Knox College's Day of Dialogue is “a transformative opportunity for all of us,” said Yasmine Davila ’20, who helped organize this year's event.
“It won’t always look the same, but I think that's the beauty of it," she added. "Day of Dialogue can be an opportunity for crafting a genuine Knox campus community, a culture of engagement in one another's lived experiences, and a collective effort to communicate across differences.”
The second annual Day of Dialogue took place on October 23. Founded by the Multicultural Student Advisory Council (MSAC), Day of Dialogue has served to create an intentional space for conversations about converging social, political, and religious identities. The day opened with a keynote speaker and featured four dialogues in the afternoon.
Rev. Sam Offer started the day with a presentation titled “Using Our Power to Create Real Change.”
Offer is vice president and senior consultant with the Washington Consulting Group, a multicultural organizational development firm in Baltimore, Maryland. He has been an educator for more than 35 years, and he is a lead facilitator for LeaderShape Inc. and lead faculty for the student experience at the Social Justice Training Institute.
In his keynote address, Offer said that community is vital to the success of any challenging conversation, as it promotes trust and respect between individuals. He explained that people can make use of their privileges rather than their subordinate identities in order to enact social change.
Offer ended with the statement, “Privilege is not a bad thing; the abuse of privilege is a bad thing.”
MSAC leader Davila said that members collaborated as a team with Director of Intercultural Life Tianna Cervantez and others from the Office of Intercultural Life "to make the topics more specific this year while also allowing diverse and inclusive space to speak to a variety of social identities and realities."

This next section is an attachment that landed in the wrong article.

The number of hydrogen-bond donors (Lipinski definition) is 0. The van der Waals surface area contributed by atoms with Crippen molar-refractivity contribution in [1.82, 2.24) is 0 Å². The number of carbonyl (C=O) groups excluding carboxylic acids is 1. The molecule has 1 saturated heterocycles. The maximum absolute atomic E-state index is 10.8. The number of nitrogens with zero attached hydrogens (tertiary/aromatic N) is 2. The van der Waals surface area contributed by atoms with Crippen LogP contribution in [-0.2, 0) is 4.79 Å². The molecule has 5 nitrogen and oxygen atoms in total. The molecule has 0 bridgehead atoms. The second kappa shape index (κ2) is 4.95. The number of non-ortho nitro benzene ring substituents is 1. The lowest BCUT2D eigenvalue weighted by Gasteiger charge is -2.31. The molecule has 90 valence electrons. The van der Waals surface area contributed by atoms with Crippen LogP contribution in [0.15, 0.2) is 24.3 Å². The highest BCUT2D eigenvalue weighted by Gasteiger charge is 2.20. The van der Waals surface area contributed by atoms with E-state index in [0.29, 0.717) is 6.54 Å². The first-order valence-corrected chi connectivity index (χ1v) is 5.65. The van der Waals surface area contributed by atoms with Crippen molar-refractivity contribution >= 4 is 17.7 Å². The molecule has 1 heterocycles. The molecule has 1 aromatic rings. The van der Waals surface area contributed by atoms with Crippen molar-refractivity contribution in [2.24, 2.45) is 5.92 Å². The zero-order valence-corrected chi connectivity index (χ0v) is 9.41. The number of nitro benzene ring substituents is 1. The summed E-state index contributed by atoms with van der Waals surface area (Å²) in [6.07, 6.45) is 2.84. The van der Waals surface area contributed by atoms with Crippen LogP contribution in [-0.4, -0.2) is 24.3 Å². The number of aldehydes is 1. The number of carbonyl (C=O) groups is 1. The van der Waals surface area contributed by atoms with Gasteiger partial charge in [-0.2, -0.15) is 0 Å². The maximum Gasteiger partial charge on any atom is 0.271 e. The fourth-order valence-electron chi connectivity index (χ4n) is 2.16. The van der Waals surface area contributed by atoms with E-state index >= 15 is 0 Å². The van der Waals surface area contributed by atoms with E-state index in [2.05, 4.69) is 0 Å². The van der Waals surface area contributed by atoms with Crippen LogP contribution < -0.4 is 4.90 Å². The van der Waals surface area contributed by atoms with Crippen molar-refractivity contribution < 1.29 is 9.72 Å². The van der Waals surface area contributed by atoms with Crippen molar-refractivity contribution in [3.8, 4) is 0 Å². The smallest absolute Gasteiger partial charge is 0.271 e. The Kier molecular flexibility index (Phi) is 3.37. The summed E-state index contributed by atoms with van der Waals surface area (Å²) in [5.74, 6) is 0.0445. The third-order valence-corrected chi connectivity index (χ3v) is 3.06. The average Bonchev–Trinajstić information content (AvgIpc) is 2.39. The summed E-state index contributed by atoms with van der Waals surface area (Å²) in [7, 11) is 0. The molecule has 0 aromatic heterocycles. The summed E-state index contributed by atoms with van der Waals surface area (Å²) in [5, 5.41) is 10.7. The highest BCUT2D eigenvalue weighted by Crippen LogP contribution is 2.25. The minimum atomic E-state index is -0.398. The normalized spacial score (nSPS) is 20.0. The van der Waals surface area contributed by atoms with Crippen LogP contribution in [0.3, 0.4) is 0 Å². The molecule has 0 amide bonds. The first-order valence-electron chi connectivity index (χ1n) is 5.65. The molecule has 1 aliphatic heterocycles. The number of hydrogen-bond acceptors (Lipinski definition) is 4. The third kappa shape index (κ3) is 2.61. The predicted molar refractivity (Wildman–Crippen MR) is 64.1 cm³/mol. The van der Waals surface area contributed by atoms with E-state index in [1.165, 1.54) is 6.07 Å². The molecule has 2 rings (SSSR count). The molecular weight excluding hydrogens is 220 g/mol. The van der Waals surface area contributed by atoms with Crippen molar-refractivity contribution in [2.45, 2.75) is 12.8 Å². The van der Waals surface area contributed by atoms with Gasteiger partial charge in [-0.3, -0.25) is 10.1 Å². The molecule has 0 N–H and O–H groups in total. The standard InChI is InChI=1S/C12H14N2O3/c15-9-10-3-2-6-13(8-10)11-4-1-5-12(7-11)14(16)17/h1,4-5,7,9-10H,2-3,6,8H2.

Based on feedback from last year’s Day of Dialogue, the 2019 dialogues offered were titled “Playing the Game: The Politics of Emotions,” “The Road Least Traveled: Engaging Sexuality and Religion,” “Textbook Discrimination: Academia and the Un-learning of Oppression,” and “Green Politics: Addressing Layers of Environmental Justice.”
Davila explained how the dialogues are structured. They start with community expectations, and “from there, the dialogue looks different for every group. They are unstructured and flow organically,” she said. “We have traditionally ended with reflection where participants are given small Post-It notes to put up on a large easel paper posted on the wall. They reply anonymously to three prompts: ‘What I am thinking,’ ‘What I am feeling,’ ‘What I am going to do.’ ”
Knox’s annual Fall Institute Day, designed to offer sessions on students’ futures such as studying abroad, graduate school, and information on capstone projects for majors, was also on October 23. Fall Institute and Day of Dialogue sessions were scheduled in a way that allowed students to participate in both events.
Davila said that through the Day of Dialogue she has “discovered, based on the people who have attended in these past two years, that there is a very curious and open spirit to Knox students. A spirit of wanting to engage in conversation with people that are different from them. A spirit of learning new things in a way that is not always easy and straightforward. If we really are a multicultural space, then let’s engage in that community and challenge our desire to conform to a bubble of consistent comfort, familiarity, and relatability.”
The Day of Dialogue was made possible in part by a grant from C. Ray Crain '65.